Welcome to our monthly feature, “Ask a Farrier,” a Q and A with farrier Karen McMann. Karen has been a full-time farrier for 17 years. She graduated in 2002 from the Canadian School of Horseshoeing, where she studied under Pat Cullen. She serves on the Advisory Board of Equi-Health Canada and Equi-First Aid USA as a Farrier/Hoof Health Support specialist. She lives and works outside of Okotoks, Alberta.
This month’s question is:
Can Founder Be Fixed?
There’s nothing worse than going out to catch a horse in your pasture and they’re dead lame, trying to stand as comfortably as they can, with their front feet stretched out in front of them so there’s no pressure on their toes. What changed? What did they get into this time?
For those of you who don’t really know what founder is, think of it like diabetes in humans. Too much sugar will cause a flare up. In horses, that means the laminae (the connective tissue that holds everything in the foot together) will swell up. This cuts off the blood supply to that connective tissue, causing the tissue to die off and pull away from the coffin bone. That causes the front of the bone to tilt down, push against and potentially break through the sole between the point of the frog and the front of the hoof wall.
When the coffin bone rotates down, there will be a noticeable bulge in the sole where it’s supposed to be concave and the growth/stress rings that form naturally around the outside of the hoof wall will not be straight around. They drop down drastically at the heels because they’re growing faster. Blood flow to the swollen toe is restricted, so it just pulls apart and stretches forward more. The heels are healthier and will continue to grow as normal. Another sign of founder is the horse’s neck – it will be hard and look swollen.
What’s the Treatment for Founder?
A vet will want to take X-rays and probably prescribe bute for the pain and inflammation. A farrier will need to see the X-rays so they know how far to trim the toes back. The theory behind trimming the toes right back, exposing the (sometimes, bloody and pus-filled) laminae, is to relieve the pressure (similar to popping your blister). This also gives the horse a better break over, so they’re not straining anything else anywhere up their legs.
The longer the heels grow, the more they’re walking on their toes (like wearing high heels), which also points the coffin bone farther down in to the sole. Cutting the heels as short as we can brings the bone up a little closer to where it’s supposed to be. You’ll probably want to have the farrier back in a month for another trim, because the heels will still grow faster and you want any new growth to attach itself to a coffin bone that’s at least close to flush with the ground.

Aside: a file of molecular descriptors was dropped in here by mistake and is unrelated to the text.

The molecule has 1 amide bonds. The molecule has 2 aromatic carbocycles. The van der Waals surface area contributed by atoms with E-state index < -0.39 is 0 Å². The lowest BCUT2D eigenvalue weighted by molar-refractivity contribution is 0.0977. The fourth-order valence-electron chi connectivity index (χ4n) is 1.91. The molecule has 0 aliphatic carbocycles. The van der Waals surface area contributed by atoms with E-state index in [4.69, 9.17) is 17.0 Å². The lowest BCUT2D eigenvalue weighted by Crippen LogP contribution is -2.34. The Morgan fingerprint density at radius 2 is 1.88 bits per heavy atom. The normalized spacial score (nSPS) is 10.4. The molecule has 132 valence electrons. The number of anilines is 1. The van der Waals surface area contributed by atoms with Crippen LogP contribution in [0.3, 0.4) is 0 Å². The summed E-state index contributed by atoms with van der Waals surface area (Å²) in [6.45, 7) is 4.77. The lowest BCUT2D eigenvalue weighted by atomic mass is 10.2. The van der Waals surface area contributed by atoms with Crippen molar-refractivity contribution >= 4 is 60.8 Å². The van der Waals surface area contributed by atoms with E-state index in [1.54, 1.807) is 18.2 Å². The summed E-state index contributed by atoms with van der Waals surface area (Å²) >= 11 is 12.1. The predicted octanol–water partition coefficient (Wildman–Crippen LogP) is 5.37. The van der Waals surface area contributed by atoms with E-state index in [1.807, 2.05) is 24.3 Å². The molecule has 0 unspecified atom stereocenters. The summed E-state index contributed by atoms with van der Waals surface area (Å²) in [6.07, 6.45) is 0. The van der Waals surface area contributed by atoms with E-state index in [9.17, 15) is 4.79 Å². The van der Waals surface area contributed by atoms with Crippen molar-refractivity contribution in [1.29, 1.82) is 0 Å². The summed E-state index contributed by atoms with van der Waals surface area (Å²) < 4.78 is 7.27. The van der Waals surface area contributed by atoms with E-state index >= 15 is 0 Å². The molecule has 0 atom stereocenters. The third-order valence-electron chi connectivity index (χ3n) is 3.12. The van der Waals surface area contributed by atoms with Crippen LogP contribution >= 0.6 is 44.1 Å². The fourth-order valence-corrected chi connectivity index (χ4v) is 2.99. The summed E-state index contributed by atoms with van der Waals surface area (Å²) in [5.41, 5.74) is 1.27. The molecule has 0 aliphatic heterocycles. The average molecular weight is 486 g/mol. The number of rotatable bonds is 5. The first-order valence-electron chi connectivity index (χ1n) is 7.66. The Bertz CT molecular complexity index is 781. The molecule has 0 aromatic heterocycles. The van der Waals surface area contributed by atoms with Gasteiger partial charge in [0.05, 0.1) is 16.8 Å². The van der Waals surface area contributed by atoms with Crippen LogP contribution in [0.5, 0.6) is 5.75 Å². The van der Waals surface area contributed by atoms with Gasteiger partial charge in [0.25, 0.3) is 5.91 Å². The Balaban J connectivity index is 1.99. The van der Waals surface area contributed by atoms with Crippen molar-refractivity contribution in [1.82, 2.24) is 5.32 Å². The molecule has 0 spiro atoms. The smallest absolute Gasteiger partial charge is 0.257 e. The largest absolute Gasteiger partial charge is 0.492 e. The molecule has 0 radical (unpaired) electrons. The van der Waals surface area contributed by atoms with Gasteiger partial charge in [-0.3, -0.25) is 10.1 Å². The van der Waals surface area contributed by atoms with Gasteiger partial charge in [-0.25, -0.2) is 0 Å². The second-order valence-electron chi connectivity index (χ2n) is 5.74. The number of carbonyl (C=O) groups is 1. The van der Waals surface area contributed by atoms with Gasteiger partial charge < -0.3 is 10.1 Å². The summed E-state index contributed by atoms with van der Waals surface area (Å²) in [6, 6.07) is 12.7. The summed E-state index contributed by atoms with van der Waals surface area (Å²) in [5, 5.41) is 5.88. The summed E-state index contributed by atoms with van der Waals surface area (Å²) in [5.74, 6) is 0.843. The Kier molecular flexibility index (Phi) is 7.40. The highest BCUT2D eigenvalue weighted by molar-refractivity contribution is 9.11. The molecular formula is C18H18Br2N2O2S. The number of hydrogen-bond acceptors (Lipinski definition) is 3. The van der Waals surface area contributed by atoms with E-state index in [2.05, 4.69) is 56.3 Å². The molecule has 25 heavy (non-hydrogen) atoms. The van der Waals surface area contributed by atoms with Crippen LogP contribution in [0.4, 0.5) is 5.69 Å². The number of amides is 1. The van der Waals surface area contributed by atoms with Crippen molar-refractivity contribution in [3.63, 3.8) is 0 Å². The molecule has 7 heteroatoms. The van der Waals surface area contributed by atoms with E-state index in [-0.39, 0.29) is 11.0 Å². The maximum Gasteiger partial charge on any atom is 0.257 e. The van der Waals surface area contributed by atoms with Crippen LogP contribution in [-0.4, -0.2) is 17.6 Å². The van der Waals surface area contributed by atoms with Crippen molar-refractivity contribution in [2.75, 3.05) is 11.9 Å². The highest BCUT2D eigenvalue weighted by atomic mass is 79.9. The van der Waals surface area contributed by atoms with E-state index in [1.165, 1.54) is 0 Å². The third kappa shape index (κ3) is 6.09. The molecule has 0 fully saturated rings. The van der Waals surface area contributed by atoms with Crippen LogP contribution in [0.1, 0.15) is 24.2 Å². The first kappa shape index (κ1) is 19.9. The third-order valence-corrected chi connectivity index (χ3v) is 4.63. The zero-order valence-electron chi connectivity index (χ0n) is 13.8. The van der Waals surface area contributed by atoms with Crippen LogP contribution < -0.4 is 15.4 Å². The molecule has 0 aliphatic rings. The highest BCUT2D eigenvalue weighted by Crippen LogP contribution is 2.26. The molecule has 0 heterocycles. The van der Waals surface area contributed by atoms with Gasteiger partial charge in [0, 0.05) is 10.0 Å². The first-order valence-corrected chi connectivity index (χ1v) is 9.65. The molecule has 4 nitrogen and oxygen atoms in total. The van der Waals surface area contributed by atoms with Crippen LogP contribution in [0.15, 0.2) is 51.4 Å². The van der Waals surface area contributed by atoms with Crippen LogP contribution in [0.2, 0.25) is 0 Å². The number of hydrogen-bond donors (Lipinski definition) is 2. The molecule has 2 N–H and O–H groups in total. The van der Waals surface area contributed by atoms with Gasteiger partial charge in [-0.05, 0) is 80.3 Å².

I strongly suggest a “diet pen” or an area big enough that your horse can walk around but not indulge in tons of fresh green grass or alfalfa at their leisure. Since horses like to graze throughout the day, I suggest giving a flake or two of hay 2 or 3 times a day, or only a couple in the afternoon and letting the horse out overnight.
You might also be able to save your hay by letting the horse out for an hour or two first thing in the morning, bringing them in for the day, then letting them out again for another couple hours in the evening while the sun is setting. Remember high school science? Photosynthesis? Sugars raise up the stems and settle down with the sun. You don’t want them out grazing all afternoon when the sun and sugars in the grass are at their peak.
Once a horse has foundered, there’s a good chance they will flare up again, maybe every spring, or just when they break in to the hay field or feed room and over-indulge. There is no cure for founder, but horse owners can manage it with a restricted diet, regular trims and watching for symptoms and changes to their horse’s neck and feet.
When you first notice your horse’s neck swelling up, get them off the grass. If you’re too late and already see the growth rings on the hooves start to turn down at the heels, call your vet, or at least your farrier, immediately. I’ve said this before and will probably say it again: clean out your horse’s feet on a regular basis and really look at them. You’ll likely be able to see even the slightest change and be able to do something about it before it’s too late.
If you have a question you’d like to ask a farrier (about horseshoeing, farriery, hoof and horse health, blacksmith tools, working as a farrier, etc.), leave it in the comments below. Every month, we’ll pick one question to answer in our feature.
image: eberhard grossgasteiger